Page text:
Our Lady of the Most Holy Trinity, pray for us!

Peace be with you!
Rosemarie, OCDS

Thursday, June 4, 2009

Spiritual Life Dictionary

Today's Term: Illuminism

Recently, I was reading from one of my favorite books by one of my favorite authors: Deep Conversion Deep Prayer by Fr. Thomas Dubay, S.M.

In his chapter on Conflicts and Conversion he speaks about the soul that exhibits traits of "illuminism." He says it is the second main root of conflict, the first being egocentricism.

He writes that the soul in this state has an illness. Illuminism comes in two forms. He states:

On the natural level it is the conviction of some people that their ideas, their opinion, their preferences are automatically superior to those of others. When one talks to an illuminist, evidence contrary to the latters' view has little or no effect on his conviction. Even if the evidence is objectively compelling, it does not penetrate his mind or will.

On the supernatural level this disease shows itself in the conviction that "I have a special light from the Holy Spirit, you do not. Therefore, I am right and you are wrong." I like to call this form of the aberration the privileged-pipeline-to-God idea.

Deep Conversion Deep Prayer, Chap. 8, Pg. 78-80, Fr. Thomas Dubay, S.M.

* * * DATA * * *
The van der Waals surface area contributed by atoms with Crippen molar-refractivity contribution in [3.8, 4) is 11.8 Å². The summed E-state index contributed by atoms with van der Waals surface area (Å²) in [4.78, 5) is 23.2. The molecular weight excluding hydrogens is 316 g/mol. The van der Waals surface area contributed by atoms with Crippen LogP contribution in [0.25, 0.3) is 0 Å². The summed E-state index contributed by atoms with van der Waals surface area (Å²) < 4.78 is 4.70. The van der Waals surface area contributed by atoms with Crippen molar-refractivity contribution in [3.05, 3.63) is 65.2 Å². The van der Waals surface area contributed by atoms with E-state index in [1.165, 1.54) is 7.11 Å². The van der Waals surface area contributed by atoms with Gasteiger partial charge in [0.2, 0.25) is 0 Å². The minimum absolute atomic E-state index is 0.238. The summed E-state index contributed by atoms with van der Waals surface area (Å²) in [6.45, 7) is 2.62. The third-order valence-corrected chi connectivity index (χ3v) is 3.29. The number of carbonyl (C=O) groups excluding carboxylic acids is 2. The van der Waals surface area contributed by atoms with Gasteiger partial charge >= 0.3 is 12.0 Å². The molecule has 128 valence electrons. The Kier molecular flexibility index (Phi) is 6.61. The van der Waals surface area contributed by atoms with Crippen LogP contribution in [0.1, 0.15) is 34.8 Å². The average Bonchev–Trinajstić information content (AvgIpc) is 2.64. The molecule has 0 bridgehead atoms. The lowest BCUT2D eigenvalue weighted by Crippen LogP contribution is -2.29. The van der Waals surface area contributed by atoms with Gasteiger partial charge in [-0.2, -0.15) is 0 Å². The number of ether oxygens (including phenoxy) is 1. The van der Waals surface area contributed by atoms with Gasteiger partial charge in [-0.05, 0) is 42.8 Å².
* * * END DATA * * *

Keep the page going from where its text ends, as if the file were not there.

In the Secular Order of Carmel we are called to be servants of prayer. What a holy and joyful vocation to be called to by the Lord! This requires a response of great humility and docility on our part. The soul that Fr. Dubay describes is stricken with a spiritual cancer that is caused by pride. Only the light of the Holy Spirit can heal this deadly disease and bring about the conversion this soul desperately needs.

St. John of the Cross speaks of beginners who display pride, the source of illuminism in some of the following ways:

*Vain desire to speak of spiritual things in the presence of others.
*Desire to instruct rather than be instructed.
*Secretly condemn others for not having the devotion they possess.
*Critical of others.
*Do not want anyone other than themselves to appear holy.
*Love to be noticed while praying
*Desire to be the favorite of their confessor
*Confess their sins in a favorable manner to appear better than they are.
*Dislike praising others.

St. John gives us hope, however, and says that all beginners fall victim to some of these imperfections on the road to perfection.
May the Holy Spirit open our eyes with the gift of self-knowledge, so that we may see ourselves as we truly are.

Let us pray for each other!

Peace be with you!
Rosemarie, OCDS

Wednesday, June 3, 2009

Stained Glass Flowers-Little Accounts of the Miraculous

From the Life of St. Teresa of Jesus(Avila):

That night I had a fit, which left me unconscious for nearly four days. During that time they gave me the Sacrament of Unction, and from hour to hour, from moment to moment, thought I was dying; they did nothing but repeat the Creed to me, as though I could have understood any of it. There must have been times when they were sure I was dead, for afterwards I actually found some wax on my eyelids...